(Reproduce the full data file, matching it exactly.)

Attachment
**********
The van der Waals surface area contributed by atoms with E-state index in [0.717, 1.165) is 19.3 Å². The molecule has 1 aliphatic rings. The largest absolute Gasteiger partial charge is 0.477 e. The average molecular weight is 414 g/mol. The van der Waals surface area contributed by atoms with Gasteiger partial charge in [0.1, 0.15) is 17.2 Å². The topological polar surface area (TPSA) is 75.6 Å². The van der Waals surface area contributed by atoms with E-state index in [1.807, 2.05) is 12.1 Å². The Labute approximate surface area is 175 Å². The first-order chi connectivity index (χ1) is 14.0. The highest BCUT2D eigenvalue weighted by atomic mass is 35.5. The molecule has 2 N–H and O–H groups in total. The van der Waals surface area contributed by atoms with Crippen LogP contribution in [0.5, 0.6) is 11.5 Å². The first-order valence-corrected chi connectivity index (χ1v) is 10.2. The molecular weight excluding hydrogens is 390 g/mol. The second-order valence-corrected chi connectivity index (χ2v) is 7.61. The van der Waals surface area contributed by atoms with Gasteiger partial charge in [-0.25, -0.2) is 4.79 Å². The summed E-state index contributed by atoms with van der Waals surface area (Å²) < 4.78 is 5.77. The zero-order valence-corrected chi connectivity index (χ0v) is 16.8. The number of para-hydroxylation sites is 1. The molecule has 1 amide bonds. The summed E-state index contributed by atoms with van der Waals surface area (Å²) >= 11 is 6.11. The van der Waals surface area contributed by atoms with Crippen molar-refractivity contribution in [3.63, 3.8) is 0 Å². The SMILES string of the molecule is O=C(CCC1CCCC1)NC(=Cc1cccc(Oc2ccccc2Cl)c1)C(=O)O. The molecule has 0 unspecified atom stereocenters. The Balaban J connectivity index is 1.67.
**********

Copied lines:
The van der Waals surface area contributed by atoms with E-state index in [0.717, 1.165) is 19.3 Å². The molecule has 1 aliphatic rings. The largest absolute Gasteiger partial charge is 0.477 e. The average molecular weight is 414 g/mol. The van der Waals surface area contributed by atoms with Gasteiger partial charge in [0.1, 0.15) is 17.2 Å². The topological polar surface area (TPSA) is 75.6 Å². The van der Waals surface area contributed by atoms with E-state index in [1.807, 2.05) is 12.1 Å². The Labute approximate surface area is 175 Å². The first-order chi connectivity index (χ1) is 14.0. The highest BCUT2D eigenvalue weighted by atomic mass is 35.5. The molecule has 2 N–H and O–H groups in total. The van der Waals surface area contributed by atoms with Crippen LogP contribution in [0.5, 0.6) is 11.5 Å². The first-order valence-corrected chi connectivity index (χ1v) is 10.2. The molecular weight excluding hydrogens is 390 g/mol. The second-order valence-corrected chi connectivity index (χ2v) is 7.61. The van der Waals surface area contributed by atoms with Gasteiger partial charge in [-0.25, -0.2) is 4.79 Å². The summed E-state index contributed by atoms with van der Waals surface area (Å²) < 4.78 is 5.77. The zero-order valence-corrected chi connectivity index (χ0v) is 16.8. The number of para-hydroxylation sites is 1. The molecule has 1 amide bonds. The summed E-state index contributed by atoms with van der Waals surface area (Å²) >= 11 is 6.11. The van der Waals surface area contributed by atoms with Crippen molar-refractivity contribution in [3.63, 3.8) is 0 Å². The SMILES string of the molecule is O=C(CCC1CCCC1)NC(=Cc1cccc(Oc2ccccc2Cl)c1)C(=O)O. The molecule has 0 unspecified atom stereocenters. The Balaban J connectivity index is 1.67.